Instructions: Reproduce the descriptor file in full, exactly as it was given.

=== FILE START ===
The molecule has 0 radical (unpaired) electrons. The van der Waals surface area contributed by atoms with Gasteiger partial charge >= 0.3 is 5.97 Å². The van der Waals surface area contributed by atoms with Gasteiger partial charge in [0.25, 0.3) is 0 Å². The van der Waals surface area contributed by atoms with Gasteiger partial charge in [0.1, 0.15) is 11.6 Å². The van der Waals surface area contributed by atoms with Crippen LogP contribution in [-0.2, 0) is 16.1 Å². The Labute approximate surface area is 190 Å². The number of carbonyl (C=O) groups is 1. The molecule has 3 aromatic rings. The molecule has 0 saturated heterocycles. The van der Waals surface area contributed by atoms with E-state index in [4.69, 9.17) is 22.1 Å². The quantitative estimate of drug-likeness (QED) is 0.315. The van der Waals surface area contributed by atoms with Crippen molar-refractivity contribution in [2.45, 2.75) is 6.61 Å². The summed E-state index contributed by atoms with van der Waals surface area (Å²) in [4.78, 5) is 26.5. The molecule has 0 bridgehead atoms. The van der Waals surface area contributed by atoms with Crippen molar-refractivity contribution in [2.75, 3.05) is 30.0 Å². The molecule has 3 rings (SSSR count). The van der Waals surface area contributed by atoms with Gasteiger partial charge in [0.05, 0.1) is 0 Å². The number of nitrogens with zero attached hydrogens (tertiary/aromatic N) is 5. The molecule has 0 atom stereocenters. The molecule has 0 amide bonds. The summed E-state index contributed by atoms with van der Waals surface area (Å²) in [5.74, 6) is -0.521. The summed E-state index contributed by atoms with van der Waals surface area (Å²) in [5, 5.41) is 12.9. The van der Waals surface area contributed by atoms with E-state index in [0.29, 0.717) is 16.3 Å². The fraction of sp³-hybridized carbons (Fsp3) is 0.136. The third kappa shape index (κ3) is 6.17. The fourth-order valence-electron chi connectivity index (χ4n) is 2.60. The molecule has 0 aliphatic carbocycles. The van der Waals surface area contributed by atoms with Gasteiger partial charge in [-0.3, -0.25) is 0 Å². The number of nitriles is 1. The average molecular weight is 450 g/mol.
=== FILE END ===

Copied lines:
The molecule has 0 radical (unpaired) electrons. The van der Waals surface area contributed by atoms with Gasteiger partial charge >= 0.3 is 5.97 Å². The van der Waals surface area contributed by atoms with Gasteiger partial charge in [0.25, 0.3) is 0 Å². The van der Waals surface area contributed by atoms with Gasteiger partial charge in [0.1, 0.15) is 11.6 Å². The van der Waals surface area contributed by atoms with Crippen LogP contribution in [-0.2, 0) is 16.1 Å². The Labute approximate surface area is 190 Å². The number of carbonyl (C=O) groups is 1. The molecule has 3 aromatic rings. The molecule has 0 saturated heterocycles. The van der Waals surface area contributed by atoms with E-state index in [4.69, 9.17) is 22.1 Å². The quantitative estimate of drug-likeness (QED) is 0.315. The van der Waals surface area contributed by atoms with Crippen molar-refractivity contribution in [2.45, 2.75) is 6.61 Å². The summed E-state index contributed by atoms with van der Waals surface area (Å²) in [4.78, 5) is 26.5. The molecule has 0 bridgehead atoms. The van der Waals surface area contributed by atoms with Crippen molar-refractivity contribution in [2.75, 3.05) is 30.0 Å². The molecule has 3 rings (SSSR count). The van der Waals surface area contributed by atoms with Gasteiger partial charge in [0.05, 0.1) is 0 Å². The number of nitrogens with zero attached hydrogens (tertiary/aromatic N) is 5. The molecule has 0 atom stereocenters. The molecule has 0 amide bonds. The summed E-state index contributed by atoms with van der Waals surface area (Å²) in [5.74, 6) is -0.521. The summed E-state index contributed by atoms with van der Waals surface area (Å²) in [5, 5.41) is 12.9. The van der Waals surface area contributed by atoms with E-state index in [0.29, 0.717) is 16.3 Å². The fraction of sp³-hybridized carbons (Fsp3) is 0.136. The third kappa shape index (κ3) is 6.17. The fourth-order valence-electron chi connectivity index (χ4n) is 2.60. The molecule has 0 aliphatic carbocycles. The van der Waals surface area contributed by atoms with Gasteiger partial charge in [-0.3, -0.25) is 0 Å². The number of nitriles is 1. The average molecular weight is 450 g/mol.